Transcripts of the monetary policymaking body of the Federal Reserve from 2002–2008.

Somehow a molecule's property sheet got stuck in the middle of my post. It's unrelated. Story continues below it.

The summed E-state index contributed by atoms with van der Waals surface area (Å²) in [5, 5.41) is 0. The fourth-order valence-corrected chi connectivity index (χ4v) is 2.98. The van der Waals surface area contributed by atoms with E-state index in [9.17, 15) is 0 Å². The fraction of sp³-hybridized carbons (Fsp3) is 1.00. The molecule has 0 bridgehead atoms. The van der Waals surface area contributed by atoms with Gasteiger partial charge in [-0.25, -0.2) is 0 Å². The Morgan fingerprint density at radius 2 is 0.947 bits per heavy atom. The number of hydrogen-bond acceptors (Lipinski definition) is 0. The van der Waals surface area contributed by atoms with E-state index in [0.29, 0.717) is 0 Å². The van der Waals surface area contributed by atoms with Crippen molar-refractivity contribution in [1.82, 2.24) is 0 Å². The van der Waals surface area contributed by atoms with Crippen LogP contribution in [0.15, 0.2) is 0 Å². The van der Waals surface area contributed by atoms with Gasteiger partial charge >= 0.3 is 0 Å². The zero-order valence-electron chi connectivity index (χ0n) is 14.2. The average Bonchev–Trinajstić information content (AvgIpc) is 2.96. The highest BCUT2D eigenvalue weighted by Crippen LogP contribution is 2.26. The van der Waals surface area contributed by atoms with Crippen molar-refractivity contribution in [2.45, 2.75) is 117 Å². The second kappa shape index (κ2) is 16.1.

I’ll let Bill jump in, if he has any particular observations on that. I don’t think technology alone explains the surprise that we’ve had in the past year or so on productivity—I don’t know of any work that we or others have done that would allow us to parse out how much of that surprise might have been related to this high-tech issue. The bigger sectoral question in our minds has been related to the behavior of construction employment—a decidedly non-high-tech area—where we have not seen the falloff that one might have thought would follow from the decline in residential investment. Now it turns out that the work we’ve been doing, partly at the direction of the Chairman, suggests that, although it’s a little hard to understand, the construction industry appears to exhibit more labor hoarding than you would think. The real surprise has been that since the turn of the year construction employment hasn’t fallen off more than it has. But one could look back and say that maybe some of the weakness in actual productivity reflects a bigger cyclical effect coming from that element. Again, if one put a heavy weight on that, one might be less inclined to revise down one’s estimate of structural productivity.

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